Several child characteristics in addition to race and the presence of socio-emotional problems have been linked with stability in care arrangements. Looking specifically at foster children without behavioral and emotional disorders, Barth and colleagues (2007) found that older children experienced more placement changes than younger children.
A study of incarcerated mothers found that a positive mother-caregiver relationship and selection of the non-parental caregiver by the mother were associated with greater stability of the child’s non-parental placement (Poehlmann et al., 2008). The same study found that non-parental arrangements were less stable than placements with the child’s father during mothers’ incarcerations.
Parents can continue to be involved in their children’s lives while the children are in non-parental care through visitation or other forms of contact. Involvement may also occur through child support payments or other financial or material assistance. Such involvement may affect the parent-child relationship and child well-being. The existing body of research, as described below, indicates that the type of non-parental care arrangement, the level of child welfare agency involvement, certain child characteristics, and the quality of the relationship between the birth parent and caregiver all affect the personal, financial, and material involvement non-resident parents have with their children.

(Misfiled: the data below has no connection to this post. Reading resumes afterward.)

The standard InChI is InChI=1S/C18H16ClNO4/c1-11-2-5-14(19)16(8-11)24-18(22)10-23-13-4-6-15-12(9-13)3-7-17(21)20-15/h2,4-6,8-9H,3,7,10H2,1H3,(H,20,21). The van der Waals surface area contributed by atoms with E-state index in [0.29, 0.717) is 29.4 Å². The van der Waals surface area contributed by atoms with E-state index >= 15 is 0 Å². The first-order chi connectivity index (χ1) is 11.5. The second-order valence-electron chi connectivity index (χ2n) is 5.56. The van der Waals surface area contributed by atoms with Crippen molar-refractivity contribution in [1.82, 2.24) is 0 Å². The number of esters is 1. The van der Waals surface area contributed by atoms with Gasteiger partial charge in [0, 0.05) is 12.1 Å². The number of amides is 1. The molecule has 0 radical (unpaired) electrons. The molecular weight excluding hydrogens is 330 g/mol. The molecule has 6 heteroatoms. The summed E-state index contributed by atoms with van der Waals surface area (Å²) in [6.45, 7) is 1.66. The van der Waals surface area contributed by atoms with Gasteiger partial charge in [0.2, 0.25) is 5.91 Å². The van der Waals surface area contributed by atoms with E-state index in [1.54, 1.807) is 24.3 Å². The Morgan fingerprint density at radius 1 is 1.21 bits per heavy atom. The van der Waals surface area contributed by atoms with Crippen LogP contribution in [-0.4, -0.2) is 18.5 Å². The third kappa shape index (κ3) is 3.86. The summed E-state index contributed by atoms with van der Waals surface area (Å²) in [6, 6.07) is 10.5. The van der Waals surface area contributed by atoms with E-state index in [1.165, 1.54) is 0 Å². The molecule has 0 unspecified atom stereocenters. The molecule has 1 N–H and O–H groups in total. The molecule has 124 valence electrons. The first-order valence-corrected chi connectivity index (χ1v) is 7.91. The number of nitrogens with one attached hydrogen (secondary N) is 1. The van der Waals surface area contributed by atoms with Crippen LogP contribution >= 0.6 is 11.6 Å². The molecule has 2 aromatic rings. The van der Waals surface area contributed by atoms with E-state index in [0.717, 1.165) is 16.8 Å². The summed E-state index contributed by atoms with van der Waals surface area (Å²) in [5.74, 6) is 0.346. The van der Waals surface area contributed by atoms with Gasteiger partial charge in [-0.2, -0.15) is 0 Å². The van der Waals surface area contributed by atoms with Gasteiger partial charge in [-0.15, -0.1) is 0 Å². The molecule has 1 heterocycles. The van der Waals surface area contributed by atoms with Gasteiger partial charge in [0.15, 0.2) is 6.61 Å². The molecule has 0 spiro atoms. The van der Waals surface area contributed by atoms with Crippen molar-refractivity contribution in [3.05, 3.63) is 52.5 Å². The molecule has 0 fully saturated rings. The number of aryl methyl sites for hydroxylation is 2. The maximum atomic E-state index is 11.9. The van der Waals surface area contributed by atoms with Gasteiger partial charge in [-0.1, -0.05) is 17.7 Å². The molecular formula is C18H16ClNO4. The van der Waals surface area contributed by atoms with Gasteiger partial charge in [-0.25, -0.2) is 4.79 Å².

Parent-child contact and visitation
Most studies on visitation with non-residential parents has been carried out with children who live with one of their two parents; these generally find that ongoing contact with the non-resident parent has a positive effect on children’s socio-emotional well-being and on parent-child relations (for a review, see Birnbaum & Alaggia, 2006). However, the nature of the effect may be complex. Some researchers have questioned the direction of the association between child well-being and levels of non-resident parent involvement, finding that better child well-being results in greater parent involvement (Hawkins et al., 2007). Further, the effect of parent-child contact may depend upon the characteristics of the non-resident parent; Carlson and Magnuson (2011) suggest that this may be why research tends not to find positive relationships between father-child interaction and child well-being for low-income non-resident fathers. Inferences about the effects of parent-child contact on children in non-parental care must be tentative, since—with the exception of studies of children in foster care and children with incarcerated parents (described next)—most prior research on non-resident parent involvement has been based on children living with one parent.